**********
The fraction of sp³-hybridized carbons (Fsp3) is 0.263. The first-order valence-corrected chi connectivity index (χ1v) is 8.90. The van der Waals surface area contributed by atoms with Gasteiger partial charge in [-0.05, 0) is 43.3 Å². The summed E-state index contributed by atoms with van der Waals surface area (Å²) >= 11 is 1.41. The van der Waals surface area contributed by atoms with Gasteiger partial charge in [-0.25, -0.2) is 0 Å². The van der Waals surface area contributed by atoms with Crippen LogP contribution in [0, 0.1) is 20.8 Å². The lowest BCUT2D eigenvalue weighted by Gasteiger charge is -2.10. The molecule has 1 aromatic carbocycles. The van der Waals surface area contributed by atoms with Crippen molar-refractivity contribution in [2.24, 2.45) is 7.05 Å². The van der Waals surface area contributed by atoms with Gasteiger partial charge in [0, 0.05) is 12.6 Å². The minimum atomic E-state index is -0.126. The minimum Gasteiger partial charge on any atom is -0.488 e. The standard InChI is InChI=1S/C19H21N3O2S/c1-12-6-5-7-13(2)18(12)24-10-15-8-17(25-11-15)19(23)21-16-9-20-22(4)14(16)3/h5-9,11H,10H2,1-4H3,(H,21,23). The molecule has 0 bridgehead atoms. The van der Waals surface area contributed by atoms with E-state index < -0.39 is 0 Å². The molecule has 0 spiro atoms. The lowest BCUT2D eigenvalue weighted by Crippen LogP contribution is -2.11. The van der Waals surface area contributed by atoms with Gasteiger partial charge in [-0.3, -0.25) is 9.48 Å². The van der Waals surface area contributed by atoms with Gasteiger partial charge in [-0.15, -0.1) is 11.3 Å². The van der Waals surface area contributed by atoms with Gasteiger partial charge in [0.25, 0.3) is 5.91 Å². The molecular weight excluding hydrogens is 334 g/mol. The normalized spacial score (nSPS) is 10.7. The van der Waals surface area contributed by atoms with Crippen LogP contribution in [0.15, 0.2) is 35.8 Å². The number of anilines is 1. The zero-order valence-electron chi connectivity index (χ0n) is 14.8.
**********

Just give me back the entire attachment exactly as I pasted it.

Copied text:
The fraction of sp³-hybridized carbons (Fsp3) is 0.263. The first-order valence-corrected chi connectivity index (χ1v) is 8.90. The van der Waals surface area contributed by atoms with Gasteiger partial charge in [-0.05, 0) is 43.3 Å². The summed E-state index contributed by atoms with van der Waals surface area (Å²) >= 11 is 1.41. The van der Waals surface area contributed by atoms with Gasteiger partial charge in [-0.25, -0.2) is 0 Å². The van der Waals surface area contributed by atoms with Crippen LogP contribution in [0, 0.1) is 20.8 Å². The lowest BCUT2D eigenvalue weighted by Gasteiger charge is -2.10. The molecule has 1 aromatic carbocycles. The van der Waals surface area contributed by atoms with Crippen molar-refractivity contribution in [2.24, 2.45) is 7.05 Å². The van der Waals surface area contributed by atoms with Gasteiger partial charge in [0, 0.05) is 12.6 Å². The minimum atomic E-state index is -0.126. The minimum Gasteiger partial charge on any atom is -0.488 e. The standard InChI is InChI=1S/C19H21N3O2S/c1-12-6-5-7-13(2)18(12)24-10-15-8-17(25-11-15)19(23)21-16-9-20-22(4)14(16)3/h5-9,11H,10H2,1-4H3,(H,21,23). The molecule has 0 bridgehead atoms. The van der Waals surface area contributed by atoms with E-state index < -0.39 is 0 Å². The molecule has 0 spiro atoms. The lowest BCUT2D eigenvalue weighted by Crippen LogP contribution is -2.11. The van der Waals surface area contributed by atoms with Gasteiger partial charge in [-0.3, -0.25) is 9.48 Å². The van der Waals surface area contributed by atoms with Gasteiger partial charge in [-0.15, -0.1) is 11.3 Å². The van der Waals surface area contributed by atoms with Gasteiger partial charge in [0.25, 0.3) is 5.91 Å². The molecular weight excluding hydrogens is 334 g/mol. The normalized spacial score (nSPS) is 10.7. The van der Waals surface area contributed by atoms with Crippen LogP contribution in [0.15, 0.2) is 35.8 Å². The number of anilines is 1. The zero-order valence-electron chi connectivity index (χ0n) is 14.8.